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The Notes They Left

The Notes They Left

In the lower level of Literati Bookstore in Ann Arbor, Michigan, you can find an old typewriter ready and waiting for customers to leave their thoughts. And they do. Love letters, quotes, meditations on life. Poetry. Deeply-personal confessions.

“It’s just been a wonderful sort of diary of a town happening in a bookstore,” Gustafson tells NPR’s Ari Shapiro. “I read every single note because I’m terrified I’m going to miss something. I can’t throw away any of these notes.”

Customers have left thousands of anonymous messages since Gustafson and his wife Hilary began the public typewriter experiment back in 2013, when they opened the store.

And now, Michael — with designer Oliver Uberti — has collected some of his favorite notes and turned them into a book, Notes From a Public Typewriter.

Read the whole story here: ‘Notes From A Public Typewriter’ Muse On Everything From Cats To Commencement

If you came across this typewriter, what would you write?

This Post Has 7 Comments
  1. What a lovely idea. So often, as you advance in life, it seems you become more invisible, and your words become inaudible, too. This is a place to leave words of wisdom, whether you are young or old. ~~~

  2. This year for our son’s 37th birthday, I got him a fully manual Royal typewriter. (For 50 years, our family has combined hyper-cyber literacy AND classic Luddite literacy — if that makes sense.)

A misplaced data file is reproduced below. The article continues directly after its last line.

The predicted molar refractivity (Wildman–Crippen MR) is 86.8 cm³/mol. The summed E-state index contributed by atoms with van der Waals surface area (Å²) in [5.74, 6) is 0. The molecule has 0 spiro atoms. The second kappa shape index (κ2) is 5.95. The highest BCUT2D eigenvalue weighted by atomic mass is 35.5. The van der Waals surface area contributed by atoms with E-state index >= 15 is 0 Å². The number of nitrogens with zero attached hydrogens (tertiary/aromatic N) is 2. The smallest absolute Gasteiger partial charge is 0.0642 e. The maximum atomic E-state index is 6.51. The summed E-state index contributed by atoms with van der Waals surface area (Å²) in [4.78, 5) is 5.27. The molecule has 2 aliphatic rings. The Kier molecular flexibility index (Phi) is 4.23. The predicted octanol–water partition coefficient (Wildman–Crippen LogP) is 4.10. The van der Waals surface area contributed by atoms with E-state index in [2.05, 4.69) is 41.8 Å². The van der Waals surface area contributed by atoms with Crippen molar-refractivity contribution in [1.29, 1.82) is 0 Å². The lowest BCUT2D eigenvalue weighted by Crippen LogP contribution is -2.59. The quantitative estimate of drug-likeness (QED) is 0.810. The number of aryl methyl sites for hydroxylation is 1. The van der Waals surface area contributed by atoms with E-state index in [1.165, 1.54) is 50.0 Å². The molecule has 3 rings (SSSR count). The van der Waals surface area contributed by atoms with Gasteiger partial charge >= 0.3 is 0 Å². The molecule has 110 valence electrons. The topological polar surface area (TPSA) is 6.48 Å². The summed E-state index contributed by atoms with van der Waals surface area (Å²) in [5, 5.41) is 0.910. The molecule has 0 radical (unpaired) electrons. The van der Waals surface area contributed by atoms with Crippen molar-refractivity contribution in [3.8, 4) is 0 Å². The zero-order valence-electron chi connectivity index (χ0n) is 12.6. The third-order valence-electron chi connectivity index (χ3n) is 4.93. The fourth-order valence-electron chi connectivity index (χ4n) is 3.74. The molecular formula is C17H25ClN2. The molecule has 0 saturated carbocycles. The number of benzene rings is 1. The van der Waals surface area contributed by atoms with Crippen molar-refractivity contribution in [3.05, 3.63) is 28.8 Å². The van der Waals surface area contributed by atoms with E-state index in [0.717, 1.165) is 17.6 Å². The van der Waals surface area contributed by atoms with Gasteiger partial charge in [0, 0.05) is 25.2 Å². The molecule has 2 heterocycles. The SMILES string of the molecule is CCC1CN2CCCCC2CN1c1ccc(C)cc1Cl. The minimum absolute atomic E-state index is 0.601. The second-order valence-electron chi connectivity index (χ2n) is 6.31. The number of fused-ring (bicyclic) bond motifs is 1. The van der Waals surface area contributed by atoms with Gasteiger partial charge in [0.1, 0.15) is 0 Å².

He was estatic at his present. He is going to take it to the table out in their big shady backyard, and tap-tap away.

    I can’t wait to get a hand-typed letter from him in the mailbox.

  3. What a wonderful and thoughtful gesture. I loved reading some of the messages and
    was inspired to purchase and read the book. Thanks again!

  4. Being a man of 79 and 1/2 yrs, I’m going to rush to Amazon (not too old to indulge a little of the modern) to determine if they have the book.

  5. Sure enough, ‘ Notes From A Public Typewriter’ is there ($9.99 Kindle). Strange that they picked Ann Arbor, the original home of Border’s Books.
    As a native Michiganian, I wish them and the public typewriter continued success. Note from Texas.

  6. I wish I lived in Ann Arbor. I would drop in at least once a month if not more often. To catchup on new entries and leave one of my own. A place to leave a comment and feel like a true writer. Guess I’ll settle for the book..

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